Navigating Barriers: Can Horses Watch and Learn?

While equine social learning might be possible in some situations, it doesn’t seem to work with spatial detour tasks.

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While you might have no problem watching others navigate through a crowd to reach a food truck and then successfully following suit, don’t count on your horse to have the same ability. While social learning among horses might be possible in some situations, it doesn’t seem to work when it comes to spatial detour tasks—getting to the food by passing through holes in a fence just isn’t something horses tend to learn from each other, researchers in Denmark found.

“This study indicates that horses do not learn from seeing another horse performing a particular spatial task, which is in line with most other findings from social learning experiments,” said Maria Vilain Rørvang, PhD fellow in the Department of Animal Science at Aarhus University, in Tjele. In their recent study, Rørvang and fellow Aarhus researchers Janne Winther Christensen, PhD, associate professor, and Line Peerstrup Ahrendt, MSc, PhD fellow, tried three different scenarios to see if horses learned from observing others when navigating around transparent barriers. Their conclusion? They did not.

Ahrendt has previously shown that horses might be able to learn to open a box to get to food by watching other horses, but her two-part study showed conflicting results. A later German-Scottish study suggested that social learning might depend on the horse, including his curiosity level and his age compared to the demonstrator.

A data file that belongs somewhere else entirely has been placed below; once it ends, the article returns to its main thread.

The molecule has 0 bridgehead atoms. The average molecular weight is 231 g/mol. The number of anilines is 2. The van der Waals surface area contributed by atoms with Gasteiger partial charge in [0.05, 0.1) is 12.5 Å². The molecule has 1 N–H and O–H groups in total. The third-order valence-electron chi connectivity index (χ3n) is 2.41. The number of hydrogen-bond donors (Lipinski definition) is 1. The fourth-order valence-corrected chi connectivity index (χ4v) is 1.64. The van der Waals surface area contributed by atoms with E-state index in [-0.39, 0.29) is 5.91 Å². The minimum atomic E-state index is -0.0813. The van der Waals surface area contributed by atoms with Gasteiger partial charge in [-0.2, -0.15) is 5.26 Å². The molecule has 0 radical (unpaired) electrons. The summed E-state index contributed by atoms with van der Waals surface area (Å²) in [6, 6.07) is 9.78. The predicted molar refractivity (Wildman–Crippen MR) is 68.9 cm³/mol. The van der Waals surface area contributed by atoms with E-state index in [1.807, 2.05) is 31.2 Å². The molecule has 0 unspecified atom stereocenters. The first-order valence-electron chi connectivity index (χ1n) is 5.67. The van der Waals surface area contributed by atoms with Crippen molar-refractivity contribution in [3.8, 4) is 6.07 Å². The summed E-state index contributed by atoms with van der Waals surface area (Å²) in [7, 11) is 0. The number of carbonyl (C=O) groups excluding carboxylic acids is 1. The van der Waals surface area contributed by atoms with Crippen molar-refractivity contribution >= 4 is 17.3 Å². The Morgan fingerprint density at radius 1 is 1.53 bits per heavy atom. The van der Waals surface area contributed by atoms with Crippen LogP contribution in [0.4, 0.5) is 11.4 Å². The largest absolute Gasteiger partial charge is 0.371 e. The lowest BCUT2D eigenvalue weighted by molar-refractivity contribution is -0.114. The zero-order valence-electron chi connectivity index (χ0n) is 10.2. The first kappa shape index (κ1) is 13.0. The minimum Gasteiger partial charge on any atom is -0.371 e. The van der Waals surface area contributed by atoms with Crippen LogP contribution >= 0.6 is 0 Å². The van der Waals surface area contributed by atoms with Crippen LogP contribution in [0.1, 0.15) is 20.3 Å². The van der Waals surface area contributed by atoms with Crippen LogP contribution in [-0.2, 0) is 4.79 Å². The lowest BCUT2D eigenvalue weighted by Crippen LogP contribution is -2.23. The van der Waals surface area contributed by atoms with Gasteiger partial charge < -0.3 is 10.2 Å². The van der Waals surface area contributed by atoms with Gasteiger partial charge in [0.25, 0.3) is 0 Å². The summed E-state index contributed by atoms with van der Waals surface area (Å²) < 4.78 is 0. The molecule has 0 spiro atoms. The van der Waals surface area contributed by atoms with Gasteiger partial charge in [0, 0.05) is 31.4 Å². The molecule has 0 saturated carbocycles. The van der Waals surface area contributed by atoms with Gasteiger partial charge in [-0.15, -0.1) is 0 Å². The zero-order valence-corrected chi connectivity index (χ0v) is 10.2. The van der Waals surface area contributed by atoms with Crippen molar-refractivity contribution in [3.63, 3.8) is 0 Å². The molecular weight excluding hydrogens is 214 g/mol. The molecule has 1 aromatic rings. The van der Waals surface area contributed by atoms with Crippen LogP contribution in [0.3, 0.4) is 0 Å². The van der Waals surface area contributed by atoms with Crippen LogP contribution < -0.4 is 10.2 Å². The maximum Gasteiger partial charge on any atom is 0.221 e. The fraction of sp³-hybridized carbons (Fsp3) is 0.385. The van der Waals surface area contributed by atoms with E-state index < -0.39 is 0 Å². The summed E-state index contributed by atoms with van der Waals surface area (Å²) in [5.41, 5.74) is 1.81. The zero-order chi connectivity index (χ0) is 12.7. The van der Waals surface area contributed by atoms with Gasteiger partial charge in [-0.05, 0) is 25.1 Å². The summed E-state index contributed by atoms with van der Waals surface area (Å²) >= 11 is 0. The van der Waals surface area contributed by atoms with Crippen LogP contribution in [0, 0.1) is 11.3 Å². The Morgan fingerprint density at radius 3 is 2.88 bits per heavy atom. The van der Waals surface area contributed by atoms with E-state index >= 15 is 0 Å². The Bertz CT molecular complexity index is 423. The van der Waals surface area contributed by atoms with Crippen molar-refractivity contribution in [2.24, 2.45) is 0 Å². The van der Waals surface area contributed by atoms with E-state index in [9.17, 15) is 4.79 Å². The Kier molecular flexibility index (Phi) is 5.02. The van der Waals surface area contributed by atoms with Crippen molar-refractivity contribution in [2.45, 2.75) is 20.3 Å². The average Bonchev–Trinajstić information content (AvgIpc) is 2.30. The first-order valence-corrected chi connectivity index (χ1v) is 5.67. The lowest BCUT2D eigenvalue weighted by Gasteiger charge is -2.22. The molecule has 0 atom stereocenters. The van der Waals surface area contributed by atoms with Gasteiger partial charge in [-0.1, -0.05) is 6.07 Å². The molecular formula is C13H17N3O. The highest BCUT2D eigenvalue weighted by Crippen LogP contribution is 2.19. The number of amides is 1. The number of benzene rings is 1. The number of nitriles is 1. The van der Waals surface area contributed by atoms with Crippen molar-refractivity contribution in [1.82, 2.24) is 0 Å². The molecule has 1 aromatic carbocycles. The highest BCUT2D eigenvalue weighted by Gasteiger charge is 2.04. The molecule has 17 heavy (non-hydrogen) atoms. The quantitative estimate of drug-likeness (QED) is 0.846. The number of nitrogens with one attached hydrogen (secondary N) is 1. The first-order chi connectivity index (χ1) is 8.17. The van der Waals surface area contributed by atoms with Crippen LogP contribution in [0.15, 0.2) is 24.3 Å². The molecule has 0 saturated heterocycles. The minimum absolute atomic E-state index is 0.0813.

With that in mind, Rørvang and colleagues designed a study that used the dominant horse as the demonstrator in a herd of young Icelandic geldings. (They also used a herd of young Icelandic mares, but the second-ranking mare was the demonstrator because the dominant mare was considered too aggressive at feeding time.) Study horses were allowed to watch their demonstrator being led five times (two times forward through the maze and three times back) around fences and through an opening to a bucket of feed. They were then allowed to try for themselves. Despite being allowed to watch, the study horses generally didn’t perform any better than the control horses (which had only been allowed to see the demonstrator horse eating from the bucket at the end of the task)

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Passionate about horses and science from the time she was riding her first Shetland Pony in Texas, Christa Lesté-Lasserre writes about scientific research that contributes to a better understanding of all equids. After undergrad studies in science, journalism, and literature, she received a master’s degree in creative writing. Now based in France, she aims to present the most fascinating aspect of equine science: the story it creates. Follow Lesté-Lasserre on Twitter @christalestelas.

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